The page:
Personal Finance, Financial Management & Planning Basics 101 – Credit: EVERYTHING You Need to Know 5

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A credit card is a common form of credit. With a credit card, the credit card company, often a bank, grants a line of credit to the cardholder. The cardholder can make purchases from merchants, and borrow the money for these purchases from the credit card company.

Domestic credit to private sector in 2005
Credit (from Latin credit, “(he/she/it) believes”) is the trust which allows one party to provide money or resources to another party where that second party does not reimburse the first party immediately (thereby generating a debt), but instead arranges either to repay or return those resources (or other materials of equal value) at a later date.[1] The resources provided may be financial (e.g. granting a loan), or they may consist of goods or services (e.g. consumer credit). Credit encompasses any form of deferred payment.[2] Credit is extended by a creditor, also known as a lender, to a debtor, also known as a borrower.

Credit does not necessarily require money. The credit concept can be applied in barter economies as well, based on the direct exchange of goods and services.[3] However, in modern societies, credit is usually denominated by a unit of account. Unlike money, credit itself cannot act as a unit of account.

Movements of financial capital are normally dependent on either credit or equity transfers. Credit is in turn dependent on the reputation or creditworthiness of the entity which takes responsibility for the funds. Credit is also traded in financial markets. The purest form is the credit default swap market, which is essentially a traded market in credit insurance. A credit default swap represents the price at which two parties exchange this risk – the protection seller takes the risk of default of the credit in return for a payment, commonly denoted in basis points (one basis point is 1/100 of a percent) of the notional amount to be referenced, while the protection buyer pays this premium and in the case of default of the underlying (a loan, bond or other receivable), delivers this receivable to the protection seller and receives from the seller the par amount (that is, is made whole).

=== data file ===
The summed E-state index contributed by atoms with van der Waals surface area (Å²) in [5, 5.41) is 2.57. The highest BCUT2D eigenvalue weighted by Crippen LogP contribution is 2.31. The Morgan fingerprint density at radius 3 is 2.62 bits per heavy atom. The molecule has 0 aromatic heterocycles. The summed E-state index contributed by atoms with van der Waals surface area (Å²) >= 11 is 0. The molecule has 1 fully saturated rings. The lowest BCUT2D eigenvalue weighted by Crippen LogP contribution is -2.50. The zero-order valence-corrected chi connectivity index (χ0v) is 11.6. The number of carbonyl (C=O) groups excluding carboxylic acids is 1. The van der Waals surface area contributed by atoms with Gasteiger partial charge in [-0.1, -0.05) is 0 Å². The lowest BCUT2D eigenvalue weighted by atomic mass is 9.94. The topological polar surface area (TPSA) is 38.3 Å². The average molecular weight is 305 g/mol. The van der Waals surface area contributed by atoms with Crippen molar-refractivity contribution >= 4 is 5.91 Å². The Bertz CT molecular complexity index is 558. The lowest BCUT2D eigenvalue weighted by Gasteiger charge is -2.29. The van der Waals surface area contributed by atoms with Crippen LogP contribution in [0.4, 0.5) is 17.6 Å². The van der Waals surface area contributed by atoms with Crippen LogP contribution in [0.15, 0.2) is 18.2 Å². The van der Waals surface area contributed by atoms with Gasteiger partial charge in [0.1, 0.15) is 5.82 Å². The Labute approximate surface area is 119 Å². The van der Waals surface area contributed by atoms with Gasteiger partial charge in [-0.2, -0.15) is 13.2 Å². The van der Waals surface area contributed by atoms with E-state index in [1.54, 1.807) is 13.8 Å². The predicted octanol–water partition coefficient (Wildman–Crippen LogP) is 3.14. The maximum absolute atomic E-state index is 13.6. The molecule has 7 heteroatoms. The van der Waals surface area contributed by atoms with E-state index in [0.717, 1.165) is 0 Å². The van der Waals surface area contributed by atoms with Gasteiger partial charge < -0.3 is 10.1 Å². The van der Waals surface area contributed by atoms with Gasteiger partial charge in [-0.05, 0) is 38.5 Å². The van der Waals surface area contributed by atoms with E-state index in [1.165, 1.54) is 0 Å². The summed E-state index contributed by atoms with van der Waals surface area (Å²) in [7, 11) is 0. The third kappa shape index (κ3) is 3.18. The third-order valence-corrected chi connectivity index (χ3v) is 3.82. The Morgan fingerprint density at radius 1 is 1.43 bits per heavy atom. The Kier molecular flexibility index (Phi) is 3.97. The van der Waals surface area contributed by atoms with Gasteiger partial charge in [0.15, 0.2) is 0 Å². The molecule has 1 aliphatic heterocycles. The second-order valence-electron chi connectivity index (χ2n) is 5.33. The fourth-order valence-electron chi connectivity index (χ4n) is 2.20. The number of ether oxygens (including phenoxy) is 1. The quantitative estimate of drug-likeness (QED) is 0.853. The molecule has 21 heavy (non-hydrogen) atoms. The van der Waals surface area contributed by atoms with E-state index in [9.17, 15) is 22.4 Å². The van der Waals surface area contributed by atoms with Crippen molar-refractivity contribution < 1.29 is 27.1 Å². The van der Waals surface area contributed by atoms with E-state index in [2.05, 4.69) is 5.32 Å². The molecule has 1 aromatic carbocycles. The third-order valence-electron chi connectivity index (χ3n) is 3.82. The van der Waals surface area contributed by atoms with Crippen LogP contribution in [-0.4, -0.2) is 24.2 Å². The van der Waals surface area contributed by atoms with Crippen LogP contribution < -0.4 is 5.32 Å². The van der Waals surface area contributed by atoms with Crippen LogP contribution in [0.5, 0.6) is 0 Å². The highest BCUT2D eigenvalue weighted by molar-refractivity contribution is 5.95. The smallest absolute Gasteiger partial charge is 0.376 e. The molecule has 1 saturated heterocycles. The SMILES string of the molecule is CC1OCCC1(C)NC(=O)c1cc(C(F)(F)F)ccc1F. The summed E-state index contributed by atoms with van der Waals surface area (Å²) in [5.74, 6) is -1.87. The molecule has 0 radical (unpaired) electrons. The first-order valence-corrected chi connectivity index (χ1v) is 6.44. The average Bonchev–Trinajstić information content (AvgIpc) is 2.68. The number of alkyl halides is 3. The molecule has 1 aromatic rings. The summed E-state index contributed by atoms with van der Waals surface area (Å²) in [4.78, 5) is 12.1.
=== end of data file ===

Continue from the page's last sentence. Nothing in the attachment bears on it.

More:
Personal finance is the financial management which an individual or a family unit performs to budget, save, and spend monetary resources over time, taking into account various financial risks and future life events.[1] When planning personal finances, the individual would consider the suitability to his or her needs of a range of banking products (checking, savings accounts, credit cards and consumer loans) or investment private equity, (stock market, bonds, mutual funds) and insurance (life insurance, health insurance, disability insurance) products or participation and monitoring of individual- or employer-sponsored retirement plans, social security benefits, and income tax management.


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